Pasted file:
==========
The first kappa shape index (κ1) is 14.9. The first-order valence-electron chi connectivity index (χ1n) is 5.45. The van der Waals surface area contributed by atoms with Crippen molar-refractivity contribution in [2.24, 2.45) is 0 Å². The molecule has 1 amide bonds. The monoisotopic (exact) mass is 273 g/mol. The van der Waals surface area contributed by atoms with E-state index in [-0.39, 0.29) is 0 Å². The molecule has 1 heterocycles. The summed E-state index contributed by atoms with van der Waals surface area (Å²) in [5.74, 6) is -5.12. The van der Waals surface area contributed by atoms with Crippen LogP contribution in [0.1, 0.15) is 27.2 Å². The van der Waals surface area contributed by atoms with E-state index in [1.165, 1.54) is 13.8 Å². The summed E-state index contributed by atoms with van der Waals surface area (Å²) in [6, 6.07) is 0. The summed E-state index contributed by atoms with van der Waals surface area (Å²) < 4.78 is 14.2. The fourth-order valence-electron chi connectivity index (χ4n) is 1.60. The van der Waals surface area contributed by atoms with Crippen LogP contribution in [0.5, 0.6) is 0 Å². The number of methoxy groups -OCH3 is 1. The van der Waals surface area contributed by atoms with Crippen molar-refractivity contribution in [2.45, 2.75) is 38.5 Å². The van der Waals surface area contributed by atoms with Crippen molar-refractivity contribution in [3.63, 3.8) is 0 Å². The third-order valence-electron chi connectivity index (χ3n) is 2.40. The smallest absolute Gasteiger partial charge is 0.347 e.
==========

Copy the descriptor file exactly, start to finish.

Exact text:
The first kappa shape index (κ1) is 14.9. The first-order valence-electron chi connectivity index (χ1n) is 5.45. The van der Waals surface area contributed by atoms with Crippen molar-refractivity contribution in [2.24, 2.45) is 0 Å². The molecule has 1 amide bonds. The monoisotopic (exact) mass is 273 g/mol. The van der Waals surface area contributed by atoms with E-state index in [-0.39, 0.29) is 0 Å². The molecule has 1 heterocycles. The summed E-state index contributed by atoms with van der Waals surface area (Å²) in [5.74, 6) is -5.12. The van der Waals surface area contributed by atoms with Crippen LogP contribution in [0.1, 0.15) is 27.2 Å². The van der Waals surface area contributed by atoms with E-state index in [1.165, 1.54) is 13.8 Å². The summed E-state index contributed by atoms with van der Waals surface area (Å²) in [6, 6.07) is 0. The summed E-state index contributed by atoms with van der Waals surface area (Å²) < 4.78 is 14.2. The fourth-order valence-electron chi connectivity index (χ4n) is 1.60. The van der Waals surface area contributed by atoms with Crippen LogP contribution in [0.5, 0.6) is 0 Å². The number of methoxy groups -OCH3 is 1. The van der Waals surface area contributed by atoms with Crippen molar-refractivity contribution in [2.45, 2.75) is 38.5 Å². The van der Waals surface area contributed by atoms with Crippen molar-refractivity contribution in [3.63, 3.8) is 0 Å². The third-order valence-electron chi connectivity index (χ3n) is 2.40. The smallest absolute Gasteiger partial charge is 0.347 e.